Riley Pettipierre methadone death: Parents jailed
- 19 February 2013
- From the section Derby
The parents of a toddler who died after drinking methadone have been jailed for his manslaughter.
Two-year-old Riley Pettipierre died in March 2012 after drinking his mother's prescription drug, which had been poured into a child's drinking beaker.
Sally Dent, 33 was sentenced to seven-and-a-half years and Shaun Binfield, 45 received four years. Both are from Belper, Derbyshire.
Dent was also found guilty of one charge of child cruelty.
She was handed a three-year sentence to run concurrently for failing to keep methadone out of the reach of her child.
During the trial in January, a jury was told the cup of methadone was left on some bedroom drawers in "easy reach" of Dent.
The court heard she had a history of drug use going back many years, and was prescribed the drug to try to rid her of the habit.
When paramedics arrived at the family home on 13 March, they found Riley lifeless. His heart had stopped beating and his lips were blue, the court heard.
He was taken to hospital but pronounced dead shortly after arriving.
A post-mortem examination showed the toddler had a fatal amount of methadone in his blood, stomach and urine.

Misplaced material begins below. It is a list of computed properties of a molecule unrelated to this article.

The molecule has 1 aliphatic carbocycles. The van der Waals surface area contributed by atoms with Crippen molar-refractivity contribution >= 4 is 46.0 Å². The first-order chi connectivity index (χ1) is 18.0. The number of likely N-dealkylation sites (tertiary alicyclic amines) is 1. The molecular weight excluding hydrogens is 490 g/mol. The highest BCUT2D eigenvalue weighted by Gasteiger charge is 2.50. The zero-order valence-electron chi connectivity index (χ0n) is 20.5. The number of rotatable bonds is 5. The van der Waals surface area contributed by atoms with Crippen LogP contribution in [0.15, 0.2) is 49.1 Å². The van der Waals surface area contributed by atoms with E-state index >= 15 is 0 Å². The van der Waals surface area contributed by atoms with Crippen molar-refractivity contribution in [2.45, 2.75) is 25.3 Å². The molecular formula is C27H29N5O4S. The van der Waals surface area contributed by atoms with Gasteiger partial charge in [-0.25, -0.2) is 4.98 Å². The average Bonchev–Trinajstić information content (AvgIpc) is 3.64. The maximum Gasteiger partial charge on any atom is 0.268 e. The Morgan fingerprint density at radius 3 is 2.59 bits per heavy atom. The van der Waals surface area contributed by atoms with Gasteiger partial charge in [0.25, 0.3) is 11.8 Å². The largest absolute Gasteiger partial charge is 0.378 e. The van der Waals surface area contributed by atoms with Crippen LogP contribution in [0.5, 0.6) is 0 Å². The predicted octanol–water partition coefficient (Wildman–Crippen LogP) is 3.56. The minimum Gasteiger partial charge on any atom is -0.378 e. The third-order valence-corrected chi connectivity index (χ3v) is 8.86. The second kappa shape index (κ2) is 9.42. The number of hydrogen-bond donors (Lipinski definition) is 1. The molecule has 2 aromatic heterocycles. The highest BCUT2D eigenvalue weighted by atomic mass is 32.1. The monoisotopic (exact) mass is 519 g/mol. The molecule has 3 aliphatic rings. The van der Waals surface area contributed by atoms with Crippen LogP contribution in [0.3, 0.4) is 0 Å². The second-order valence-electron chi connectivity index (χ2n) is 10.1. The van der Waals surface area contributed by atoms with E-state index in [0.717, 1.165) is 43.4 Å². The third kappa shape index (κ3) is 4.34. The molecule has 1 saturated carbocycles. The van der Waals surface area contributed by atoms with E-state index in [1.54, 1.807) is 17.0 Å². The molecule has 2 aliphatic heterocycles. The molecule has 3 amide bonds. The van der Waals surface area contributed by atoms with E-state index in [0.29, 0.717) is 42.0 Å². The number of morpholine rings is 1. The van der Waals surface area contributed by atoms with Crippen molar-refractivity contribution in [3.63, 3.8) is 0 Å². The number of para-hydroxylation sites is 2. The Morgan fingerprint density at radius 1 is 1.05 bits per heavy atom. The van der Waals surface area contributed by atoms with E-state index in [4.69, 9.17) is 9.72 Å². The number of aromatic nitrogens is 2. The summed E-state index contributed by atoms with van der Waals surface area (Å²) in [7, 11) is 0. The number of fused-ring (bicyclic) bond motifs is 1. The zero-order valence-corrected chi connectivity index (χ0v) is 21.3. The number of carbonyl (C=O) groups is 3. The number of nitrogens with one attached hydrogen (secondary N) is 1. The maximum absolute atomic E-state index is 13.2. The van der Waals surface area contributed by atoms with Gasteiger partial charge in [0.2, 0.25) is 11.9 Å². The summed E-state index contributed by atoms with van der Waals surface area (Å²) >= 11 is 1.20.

He is believed to have consumed between 10 and 20ml of the drug.
Judge John Milmo QC said on Tuesday that Binfield's culpability in Riley's manslaughter was less than his partner's, but he condemned both for failing to move the cup out of the toddler's reach.
"You both knew the beaker was in a place to which he had access. Ms Dent showed a reckless disregard for the child's safety by asking Shaun Binfield to move it", he said.
"But you Mr Binfield didn't bother to check the next morning whether there was methadone still in the cup at the side of the bed.
"You had the last opportunity to protect your son and you failed in that duty. There was no excuse for leaving it where Riley could get to it."
A jury at Nottingham Crown Court took just four hours to convict the pair of manslaughter last month following a two-week trial.
During her defence, Dent described how she came to put the methadone in the child's beaker.
She said: "I was just thinking of somewhere safe to put it - because the lid was so tight I knew I wouldn't spill it."
The judge said he had taken into consideration that the family had ensured the physical safety of their child by installing safety gates around their home and witnesses had spoken of a well-cared for and clean home.
He said: "You will both have his death on your consciences for the rest of your lives."